3. The Beauty of Eight Trigrams Palm in Martial Art and Skill
The training of martial art skills is, in fact, the cultivation of wisdom. Specifically, the training of martial art skills includes not only physical fitness but also the aspects of combat techniques and performance art. Combat techniques form the foundation of martial art, reflecting the individual’s ability to engage in single combat. It combines strength, speed, skill, and psychological tactics to achieve its purpose. Skills are part of combat techniques, aimed at showcasing the combat techniques effectively. The early use of skills emphasizes the interplay between offense and defense and the coordination of first and second attacks, which is an application of the principle of “strange and orthodox” in military strategy. In modern martial arts performance, skills are manifested through a combination of elements such as strength, speed, rhythm, flexibility, and aesthetics. Traditional martial art forms in Eight Trigram Palm highlight its rhythm, power, and speed, creating a memorable momentum that leaves a strong impact, showcasing its unique artistic charm.
Eight Trigram Palm’s combat process possesses the characteristic of adapting naturally to situations, using techniques that cleverly respond to the moment’s needs during combat. It is precisely because of this natural principle that it invokes practitioners and spectators to pursue the beauty of “combat skills” and “skillful artistry.” Of course, any form of art exhibits both its outward beauty and inner beauty. In Eight Trigram Palm’s combat principles, it retains the essence of practical combat value while refining and innovating the training techniques and necessary embellishments to create an artistic value for traditional combat skills.
In the practice of Eight Trigram Palm, the skillfulness not only improves the practitioner’s instant analysis and enduring physical vitality but also serves as an effective training method to activate the practitioner’s intelligence. Looking at the overall combat style, Eight Trigram Palm’s combat techniques are prominently expressed during circular movements. Circular walking is a fundamental aspect of Eight Trigram Palm, characterized by the Mud-Wading Step as the primary footwork, combined with a flowing outer swing and inner hook step. The body movements emphasize twisting, coiling, and turning in a coordinated and complete manner. Hand techniques primarily include pushing, lifting, carrying, leading, chopping, advancing, moving, hooking, blocking, intercepting, and seizing, while the leg techniques mainly utilize concealed kicks and leg trapping.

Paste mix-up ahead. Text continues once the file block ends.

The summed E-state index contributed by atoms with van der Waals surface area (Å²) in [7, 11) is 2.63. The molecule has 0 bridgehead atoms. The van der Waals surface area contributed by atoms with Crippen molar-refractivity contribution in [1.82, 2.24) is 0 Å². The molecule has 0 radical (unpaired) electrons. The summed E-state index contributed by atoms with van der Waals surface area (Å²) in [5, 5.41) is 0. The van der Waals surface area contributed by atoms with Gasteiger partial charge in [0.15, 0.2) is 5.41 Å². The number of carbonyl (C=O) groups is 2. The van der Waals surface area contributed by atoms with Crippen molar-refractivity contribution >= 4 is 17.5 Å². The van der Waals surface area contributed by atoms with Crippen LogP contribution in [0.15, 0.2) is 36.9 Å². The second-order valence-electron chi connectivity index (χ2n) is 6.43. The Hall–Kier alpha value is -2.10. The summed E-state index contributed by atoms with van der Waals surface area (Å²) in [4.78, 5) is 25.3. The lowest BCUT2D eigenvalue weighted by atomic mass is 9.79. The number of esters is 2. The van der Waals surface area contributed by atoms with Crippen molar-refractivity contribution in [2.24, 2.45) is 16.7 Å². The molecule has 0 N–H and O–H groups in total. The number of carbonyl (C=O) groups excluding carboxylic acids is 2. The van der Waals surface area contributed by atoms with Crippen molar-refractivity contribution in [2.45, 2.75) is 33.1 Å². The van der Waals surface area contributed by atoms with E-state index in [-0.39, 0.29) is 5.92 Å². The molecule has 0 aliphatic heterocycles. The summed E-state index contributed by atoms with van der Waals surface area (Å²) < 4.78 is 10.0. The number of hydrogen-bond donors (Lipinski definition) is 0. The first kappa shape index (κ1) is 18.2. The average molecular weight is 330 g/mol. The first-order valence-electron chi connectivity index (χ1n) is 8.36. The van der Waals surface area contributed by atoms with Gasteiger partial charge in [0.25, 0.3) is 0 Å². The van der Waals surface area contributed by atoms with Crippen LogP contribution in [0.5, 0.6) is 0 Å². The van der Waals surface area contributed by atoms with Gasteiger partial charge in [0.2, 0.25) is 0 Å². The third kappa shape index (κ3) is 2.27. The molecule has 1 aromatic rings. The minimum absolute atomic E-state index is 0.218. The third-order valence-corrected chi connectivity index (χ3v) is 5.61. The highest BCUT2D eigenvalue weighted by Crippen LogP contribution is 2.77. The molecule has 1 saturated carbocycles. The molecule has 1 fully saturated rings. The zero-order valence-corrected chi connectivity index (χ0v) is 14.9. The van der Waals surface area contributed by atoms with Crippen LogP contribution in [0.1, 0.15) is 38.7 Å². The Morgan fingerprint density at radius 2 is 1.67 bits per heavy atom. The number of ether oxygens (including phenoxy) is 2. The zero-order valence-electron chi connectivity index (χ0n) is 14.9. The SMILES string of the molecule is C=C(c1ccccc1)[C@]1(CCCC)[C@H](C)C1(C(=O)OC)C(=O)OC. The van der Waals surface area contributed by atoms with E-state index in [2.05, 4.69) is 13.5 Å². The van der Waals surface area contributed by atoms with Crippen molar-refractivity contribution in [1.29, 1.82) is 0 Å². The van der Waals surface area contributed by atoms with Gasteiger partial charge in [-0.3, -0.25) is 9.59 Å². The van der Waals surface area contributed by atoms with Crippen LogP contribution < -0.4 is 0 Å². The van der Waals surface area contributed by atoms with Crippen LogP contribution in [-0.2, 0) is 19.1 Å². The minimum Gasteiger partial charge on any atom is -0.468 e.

Eight Trigram Palm’s overall combat style requires agile and coordinated execution. The hand techniques are quick and precise, with the eyes following the hands’ movements. The body movements resemble the flexing of a bowstring and the agility of a dragon, exhibiting swift turns. The footwork resembles that of a warhorse, possessing swift and forceful movements. The agility of the footwork is achieved by maintaining appropriate balance, bending the knees while wading through the mud and applying groin and shin pressure. It is crucial to adhere to the principles of combat skills and not emphasize the agility of the footwork without following these guidelines. Eight Trigram Palm’s combat style is a combination of the “advance to seize the void” and the coordination of offense and defense, showcasing its fundamental techniques. By adhering to these principles, the true combat charm of Eight Trigram Palm is revealed.
In summary, the traditional forms of Eight Trigram Palm preserve and enhance the technical elements of combat, showcasing ingenious moves and flexible combat techniques. These, together with the active application of offensive and defensive combinations and the transformation of real and empty movements, fully demonstrate the combat beauty of Eight Trigram Palm. The excellent skill and coordination reflected in Eight Trigram Palm’s superb techniques mirror the “harmonious beauty” of the practitioner’s body movements, which we call the beauty of skill.
4. The Beauty of Form and Spirit, and the Aesthetic Imagery of Eight Trigram Palm
The beauty of form and spirit, along with the aesthetic imagery, are interrelated yet distinct. Aesthetic imagery cannot be separated from the harmony of form and spirit, the integration of internal and external movements, and the vivid expression of the practitioner’s physical form. Likewise, the beauty of form and spirit cannot be detached from the inner aesthetic experience and external physical rhythm, the harmonious unity of artistic expression. The difference between them lies mainly in their respective roles, where the beauty of form and spirit appeals to the eyes, while aesthetic imagery appeals to the heart.